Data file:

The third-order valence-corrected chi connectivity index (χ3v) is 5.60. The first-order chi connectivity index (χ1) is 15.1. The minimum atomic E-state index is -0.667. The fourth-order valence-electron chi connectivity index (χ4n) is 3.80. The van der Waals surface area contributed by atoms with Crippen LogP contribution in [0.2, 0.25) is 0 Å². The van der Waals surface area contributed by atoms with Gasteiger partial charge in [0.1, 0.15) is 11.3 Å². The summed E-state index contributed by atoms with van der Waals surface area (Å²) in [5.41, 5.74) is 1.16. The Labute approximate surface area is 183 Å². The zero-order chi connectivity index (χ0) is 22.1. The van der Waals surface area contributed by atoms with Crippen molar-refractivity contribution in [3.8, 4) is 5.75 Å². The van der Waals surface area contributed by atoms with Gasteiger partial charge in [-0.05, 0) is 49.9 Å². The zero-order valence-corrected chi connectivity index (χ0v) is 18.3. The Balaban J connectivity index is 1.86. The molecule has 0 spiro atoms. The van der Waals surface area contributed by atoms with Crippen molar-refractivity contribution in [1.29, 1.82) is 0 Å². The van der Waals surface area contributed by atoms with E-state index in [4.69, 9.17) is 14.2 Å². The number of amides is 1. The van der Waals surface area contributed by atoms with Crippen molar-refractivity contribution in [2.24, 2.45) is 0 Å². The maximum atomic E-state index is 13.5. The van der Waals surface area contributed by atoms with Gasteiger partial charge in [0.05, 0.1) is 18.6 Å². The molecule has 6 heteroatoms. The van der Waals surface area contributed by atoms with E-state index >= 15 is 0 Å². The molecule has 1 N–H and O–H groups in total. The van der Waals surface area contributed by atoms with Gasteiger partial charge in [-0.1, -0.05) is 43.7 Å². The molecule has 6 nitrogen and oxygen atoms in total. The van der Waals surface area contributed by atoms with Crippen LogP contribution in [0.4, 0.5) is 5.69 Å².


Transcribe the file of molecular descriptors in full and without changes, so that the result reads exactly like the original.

The third-order valence-corrected chi connectivity index (χ3v) is 5.60. The first-order chi connectivity index (χ1) is 15.1. The minimum atomic E-state index is -0.667. The fourth-order valence-electron chi connectivity index (χ4n) is 3.80. The van der Waals surface area contributed by atoms with Crippen LogP contribution in [0.2, 0.25) is 0 Å². The van der Waals surface area contributed by atoms with Gasteiger partial charge in [0.1, 0.15) is 11.3 Å². The summed E-state index contributed by atoms with van der Waals surface area (Å²) in [5.41, 5.74) is 1.16. The Labute approximate surface area is 183 Å². The zero-order chi connectivity index (χ0) is 22.1. The van der Waals surface area contributed by atoms with Crippen molar-refractivity contribution in [3.8, 4) is 5.75 Å². The van der Waals surface area contributed by atoms with Gasteiger partial charge in [-0.05, 0) is 49.9 Å². The zero-order valence-corrected chi connectivity index (χ0v) is 18.3. The Balaban J connectivity index is 1.86. The molecule has 0 spiro atoms. The van der Waals surface area contributed by atoms with Crippen molar-refractivity contribution in [1.29, 1.82) is 0 Å². The van der Waals surface area contributed by atoms with E-state index in [4.69, 9.17) is 14.2 Å². The number of amides is 1. The van der Waals surface area contributed by atoms with Crippen molar-refractivity contribution in [2.24, 2.45) is 0 Å². The maximum atomic E-state index is 13.5. The van der Waals surface area contributed by atoms with Gasteiger partial charge in [0.05, 0.1) is 18.6 Å². The molecule has 6 heteroatoms. The van der Waals surface area contributed by atoms with E-state index >= 15 is 0 Å². The molecule has 1 N–H and O–H groups in total. The van der Waals surface area contributed by atoms with Gasteiger partial charge in [-0.1, -0.05) is 43.7 Å². The molecule has 6 nitrogen and oxygen atoms in total. The van der Waals surface area contributed by atoms with Crippen LogP contribution in [0.4, 0.5) is 5.69 Å².